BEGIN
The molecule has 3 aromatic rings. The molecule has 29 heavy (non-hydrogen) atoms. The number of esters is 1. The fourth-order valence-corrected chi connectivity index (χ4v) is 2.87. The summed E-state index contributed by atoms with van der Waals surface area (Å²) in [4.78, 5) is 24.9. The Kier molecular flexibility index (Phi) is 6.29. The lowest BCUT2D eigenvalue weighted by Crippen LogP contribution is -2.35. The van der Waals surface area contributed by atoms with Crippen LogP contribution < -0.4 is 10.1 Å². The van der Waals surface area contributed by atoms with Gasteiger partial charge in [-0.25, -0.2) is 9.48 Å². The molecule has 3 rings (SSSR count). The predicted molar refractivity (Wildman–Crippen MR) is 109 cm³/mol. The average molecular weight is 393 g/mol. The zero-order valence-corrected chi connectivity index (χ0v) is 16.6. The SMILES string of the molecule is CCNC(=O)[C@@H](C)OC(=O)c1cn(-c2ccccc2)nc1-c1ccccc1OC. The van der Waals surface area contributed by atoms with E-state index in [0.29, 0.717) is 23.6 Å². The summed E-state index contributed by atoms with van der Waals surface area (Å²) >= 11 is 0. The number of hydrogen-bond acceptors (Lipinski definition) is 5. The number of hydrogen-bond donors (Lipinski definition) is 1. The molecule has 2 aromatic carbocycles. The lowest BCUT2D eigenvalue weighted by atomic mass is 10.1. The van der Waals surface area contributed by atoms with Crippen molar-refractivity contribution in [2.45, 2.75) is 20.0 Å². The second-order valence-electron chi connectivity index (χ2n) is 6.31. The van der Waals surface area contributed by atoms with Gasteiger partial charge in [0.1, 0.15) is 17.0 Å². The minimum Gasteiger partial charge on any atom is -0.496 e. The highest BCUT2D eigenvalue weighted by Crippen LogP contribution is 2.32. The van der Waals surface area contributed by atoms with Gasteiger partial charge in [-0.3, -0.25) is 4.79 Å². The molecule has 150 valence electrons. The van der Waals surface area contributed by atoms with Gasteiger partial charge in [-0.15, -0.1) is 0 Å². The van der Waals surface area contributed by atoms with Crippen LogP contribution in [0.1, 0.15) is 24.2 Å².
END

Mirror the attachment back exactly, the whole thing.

The molecule has 3 aromatic rings. The molecule has 29 heavy (non-hydrogen) atoms. The number of esters is 1. The fourth-order valence-corrected chi connectivity index (χ4v) is 2.87. The summed E-state index contributed by atoms with van der Waals surface area (Å²) in [4.78, 5) is 24.9. The Kier molecular flexibility index (Phi) is 6.29. The lowest BCUT2D eigenvalue weighted by Crippen LogP contribution is -2.35. The van der Waals surface area contributed by atoms with Crippen LogP contribution < -0.4 is 10.1 Å². The van der Waals surface area contributed by atoms with Gasteiger partial charge in [-0.25, -0.2) is 9.48 Å². The molecule has 3 rings (SSSR count). The predicted molar refractivity (Wildman–Crippen MR) is 109 cm³/mol. The average molecular weight is 393 g/mol. The zero-order valence-corrected chi connectivity index (χ0v) is 16.6. The SMILES string of the molecule is CCNC(=O)[C@@H](C)OC(=O)c1cn(-c2ccccc2)nc1-c1ccccc1OC. The van der Waals surface area contributed by atoms with E-state index in [0.29, 0.717) is 23.6 Å². The summed E-state index contributed by atoms with van der Waals surface area (Å²) >= 11 is 0. The number of hydrogen-bond acceptors (Lipinski definition) is 5. The number of hydrogen-bond donors (Lipinski definition) is 1. The molecule has 2 aromatic carbocycles. The lowest BCUT2D eigenvalue weighted by atomic mass is 10.1. The van der Waals surface area contributed by atoms with Crippen molar-refractivity contribution in [2.45, 2.75) is 20.0 Å². The second-order valence-electron chi connectivity index (χ2n) is 6.31. The van der Waals surface area contributed by atoms with Gasteiger partial charge in [0.1, 0.15) is 17.0 Å². The minimum Gasteiger partial charge on any atom is -0.496 e. The highest BCUT2D eigenvalue weighted by Crippen LogP contribution is 2.32. The van der Waals surface area contributed by atoms with Gasteiger partial charge in [-0.3, -0.25) is 4.79 Å². The molecule has 150 valence electrons. The van der Waals surface area contributed by atoms with Gasteiger partial charge in [-0.15, -0.1) is 0 Å². The van der Waals surface area contributed by atoms with Crippen LogP contribution in [0.1, 0.15) is 24.2 Å².